That doesn't actually make sense, because it would mean [tex](-1)^n\sum_{k=1}^\infty a_k[/itex], but I understand that you mean [tex]\sum_{k=1}^\infty(-1)^k a_k[/tex].

    This still isn't true. For example, |a571| doesn't have to be smaller than |a570|.

    Tip: Click the quote button to see how I typed the above.
     
  8. Mar 29, 2010 #7
    Re: Is my proof for "Absolute convergence => Convergence" right?

    lol yes.

    That's what I meant. If the series doesn't have that property, like one that involves sin(n), such a series can still be expressed as one that is smaller than or equal to one that does have that property, or one that is convergent; and so it itself must be convergent.

    For example, 1/2, 1/2, -1/3, -1/3, ... can be expressed as twice the alternating series 1/2, -1/3, ...

    Or the series 1/2, 1/2, -1/3, -1/4, ... can be expressed as the series 1/2, -1/3... + the series 1/2, -1/4...

    And the series sin(n)/n^p ≤ 1/n^p .

    etc.

    That's probably the missing step I should have added to seal the proof... unless you still think it doesn't hold?

    It's what I had on my mind when I wrote it, but we only had 10 minutes per question, and it didn't occur to me to clarify that. It's the mindreader syndrome, lol; you think that because it's what you have in mind, the person reading it will see it that way.
     
    Last edited: Mar 29, 2010
  9. Mar 29, 2010 #8

    jbunniii

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    Re: Is my proof for "Absolute convergence => Convergence" right?

    So you are asserting that

    [tex]\left|\sum_{n=1}^{\infty}(-1)^n a_n\right| = \sum_{n=1}^{\infty} a_n[/tex]

    or what? Because that is certainly not true.


    Well, from what you wrote I assumed you meant the n'th partial sum of the series. If an is the limit of the partial sums, then it does not depend on n, so your notation is extremely bad.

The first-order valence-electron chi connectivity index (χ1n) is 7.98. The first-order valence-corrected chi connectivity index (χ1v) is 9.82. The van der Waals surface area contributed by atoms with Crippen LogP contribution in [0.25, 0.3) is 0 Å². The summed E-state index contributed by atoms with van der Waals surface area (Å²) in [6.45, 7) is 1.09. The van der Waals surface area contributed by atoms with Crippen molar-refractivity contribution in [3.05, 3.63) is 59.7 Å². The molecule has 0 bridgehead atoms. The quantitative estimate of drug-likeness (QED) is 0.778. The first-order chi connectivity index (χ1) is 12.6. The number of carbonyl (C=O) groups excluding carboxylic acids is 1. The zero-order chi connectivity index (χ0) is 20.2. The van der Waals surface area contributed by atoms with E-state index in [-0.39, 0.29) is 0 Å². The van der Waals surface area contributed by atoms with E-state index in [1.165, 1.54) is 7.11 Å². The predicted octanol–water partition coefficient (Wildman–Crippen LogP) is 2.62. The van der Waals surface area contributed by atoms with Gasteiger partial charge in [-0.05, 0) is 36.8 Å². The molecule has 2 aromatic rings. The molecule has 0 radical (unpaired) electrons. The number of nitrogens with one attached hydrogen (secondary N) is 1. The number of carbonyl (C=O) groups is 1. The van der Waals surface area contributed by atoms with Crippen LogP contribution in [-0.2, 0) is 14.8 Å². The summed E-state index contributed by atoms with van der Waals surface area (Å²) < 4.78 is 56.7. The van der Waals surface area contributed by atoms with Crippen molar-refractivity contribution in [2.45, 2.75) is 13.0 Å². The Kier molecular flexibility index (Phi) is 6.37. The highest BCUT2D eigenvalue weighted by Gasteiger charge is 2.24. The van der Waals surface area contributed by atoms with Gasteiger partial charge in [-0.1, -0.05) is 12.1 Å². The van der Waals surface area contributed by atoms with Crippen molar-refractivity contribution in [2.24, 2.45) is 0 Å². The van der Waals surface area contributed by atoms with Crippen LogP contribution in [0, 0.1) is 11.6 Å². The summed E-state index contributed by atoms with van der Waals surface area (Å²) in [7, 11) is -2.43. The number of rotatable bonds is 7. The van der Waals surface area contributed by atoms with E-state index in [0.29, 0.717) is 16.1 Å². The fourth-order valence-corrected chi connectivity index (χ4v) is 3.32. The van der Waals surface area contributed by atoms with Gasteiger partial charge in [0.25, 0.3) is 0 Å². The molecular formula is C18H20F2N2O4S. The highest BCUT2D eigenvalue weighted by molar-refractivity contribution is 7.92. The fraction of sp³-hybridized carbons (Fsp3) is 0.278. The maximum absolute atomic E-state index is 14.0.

I assume you mean that there exists a monotonically decreasing subsequence

    [tex]a_{n_k}[/tex]

    Whether or not this is true (can you prove it?), you can't conclude that

    [tex]\sum_{n}a_n[/tex]

    converges simply because

    [tex]\sum_{k}a_{n_k}[/tex]

    converges.

    By the way, neither

    [tex]\sum_n |\sin(n)|[/tex]

    nor

    [tex]\sum_n \sin(n)[/tex]

    converges. The terms don't even converge to 0.

    No, I don't think it's valid at all.
     
  10. Mar 29, 2010 #9
    Re: Is my proof for "Absolute convergence => Convergence" right?

    I'm talking about absolute convergence, which means:

    [tex]\sum_{n=1}^{\infty}\|\(-1)^n a_n\| = \sum_{n=1}^{\infty} a_n[/tex]

    Which is true. Isn't it?

    (I have no idea how to write it properly on laTex and I'm tired and on a train. it's supposed to be ∑|(-1)^1 an| )



    I think you misunderstand what I wrote.

    See my previous comment:

    I know sin(n) doesn't converge. But a series containing sin(n) may converge; that's all I was talking about. I gave a series containing sin(n) as an example of a non-alternating series that sometimes goes negative.
     
  11. Mar 29, 2010 #10

    Fredrik

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    Re: Is my proof for "Absolute convergence => Convergence" right?

    There are few too many backslashes in your LaTeX. The code for the left-hand side is \sum_{n=1}^\infty|(-1)^n a_n|, but absolute convergence means

    [tex]\sum_{n=1}^\infty |a_n|<\infty[/tex]

    not

    [tex]\sum_{n=1}^{\infty}|(-1)^n a_n|=\sum_{n=1}^\infty a_n[/tex]

    You shouldn't be rearranging terms if you don't know exactly what you're doing. For example 1-1+1-1+1-1+1-1+...=0, right?, but if you rearrange the terms, 1+1-1+1+1-1+1+1-1+...=1+1+1+1+...=∞.

    I think you should probably start over, and be more careful with the definitions and the notation this time.
     
  12. Mar 29, 2010 #11
    Re: Is my proof for "Absolute convergence => Convergence" right?

    lol yeah I think I should rewrite the whole thing from the start carefully. I might do that tomorrow. I just arrived home, I was really tired and after 5 hours sitting on a train and a day without sleep I don't really have the energy to be rigorous (or even legible apparently :rofl:)

    Anyway, thanks!